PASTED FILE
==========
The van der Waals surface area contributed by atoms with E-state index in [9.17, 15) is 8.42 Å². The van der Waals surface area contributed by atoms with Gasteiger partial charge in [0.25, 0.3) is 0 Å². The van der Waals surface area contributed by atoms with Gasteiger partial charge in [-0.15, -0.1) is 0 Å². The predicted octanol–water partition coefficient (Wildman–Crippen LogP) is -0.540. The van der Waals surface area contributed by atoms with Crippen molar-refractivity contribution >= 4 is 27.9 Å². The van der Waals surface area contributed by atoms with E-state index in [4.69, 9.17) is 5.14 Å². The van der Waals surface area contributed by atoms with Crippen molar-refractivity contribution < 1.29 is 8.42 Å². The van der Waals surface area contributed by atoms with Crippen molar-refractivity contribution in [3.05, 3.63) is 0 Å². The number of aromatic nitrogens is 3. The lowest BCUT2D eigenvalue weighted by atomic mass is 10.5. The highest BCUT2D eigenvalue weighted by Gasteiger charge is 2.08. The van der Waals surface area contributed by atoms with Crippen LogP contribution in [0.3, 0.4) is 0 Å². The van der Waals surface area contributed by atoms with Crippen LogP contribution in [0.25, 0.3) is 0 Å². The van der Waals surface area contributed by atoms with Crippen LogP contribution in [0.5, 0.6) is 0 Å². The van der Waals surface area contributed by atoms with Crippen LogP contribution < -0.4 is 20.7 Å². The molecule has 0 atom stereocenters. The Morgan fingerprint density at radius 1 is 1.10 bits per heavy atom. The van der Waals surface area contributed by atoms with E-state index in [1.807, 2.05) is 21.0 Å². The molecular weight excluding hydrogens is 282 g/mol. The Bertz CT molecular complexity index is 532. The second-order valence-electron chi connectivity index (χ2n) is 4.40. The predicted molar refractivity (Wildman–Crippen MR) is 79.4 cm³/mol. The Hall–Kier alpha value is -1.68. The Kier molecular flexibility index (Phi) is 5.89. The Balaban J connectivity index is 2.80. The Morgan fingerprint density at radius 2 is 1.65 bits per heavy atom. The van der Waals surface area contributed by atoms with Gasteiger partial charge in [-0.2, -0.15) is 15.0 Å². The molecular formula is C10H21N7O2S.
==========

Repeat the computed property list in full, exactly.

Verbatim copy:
The van der Waals surface area contributed by atoms with E-state index in [9.17, 15) is 8.42 Å². The van der Waals surface area contributed by atoms with Gasteiger partial charge in [0.25, 0.3) is 0 Å². The van der Waals surface area contributed by atoms with Gasteiger partial charge in [-0.15, -0.1) is 0 Å². The predicted octanol–water partition coefficient (Wildman–Crippen LogP) is -0.540. The van der Waals surface area contributed by atoms with Crippen molar-refractivity contribution >= 4 is 27.9 Å². The van der Waals surface area contributed by atoms with E-state index in [4.69, 9.17) is 5.14 Å². The van der Waals surface area contributed by atoms with Crippen molar-refractivity contribution < 1.29 is 8.42 Å². The van der Waals surface area contributed by atoms with Crippen molar-refractivity contribution in [3.05, 3.63) is 0 Å². The number of aromatic nitrogens is 3. The lowest BCUT2D eigenvalue weighted by atomic mass is 10.5. The highest BCUT2D eigenvalue weighted by Gasteiger charge is 2.08. The van der Waals surface area contributed by atoms with Crippen LogP contribution in [0.3, 0.4) is 0 Å². The van der Waals surface area contributed by atoms with Crippen LogP contribution in [0.25, 0.3) is 0 Å². The van der Waals surface area contributed by atoms with Crippen LogP contribution in [0.5, 0.6) is 0 Å². The van der Waals surface area contributed by atoms with Crippen LogP contribution < -0.4 is 20.7 Å². The molecule has 0 atom stereocenters. The Morgan fingerprint density at radius 1 is 1.10 bits per heavy atom. The van der Waals surface area contributed by atoms with E-state index in [1.807, 2.05) is 21.0 Å². The molecular weight excluding hydrogens is 282 g/mol. The Bertz CT molecular complexity index is 532. The second-order valence-electron chi connectivity index (χ2n) is 4.40. The predicted molar refractivity (Wildman–Crippen MR) is 79.4 cm³/mol. The Hall–Kier alpha value is -1.68. The Kier molecular flexibility index (Phi) is 5.89. The Balaban J connectivity index is 2.80. The Morgan fingerprint density at radius 2 is 1.65 bits per heavy atom. The van der Waals surface area contributed by atoms with Gasteiger partial charge in [-0.2, -0.15) is 15.0 Å². The molecular formula is C10H21N7O2S.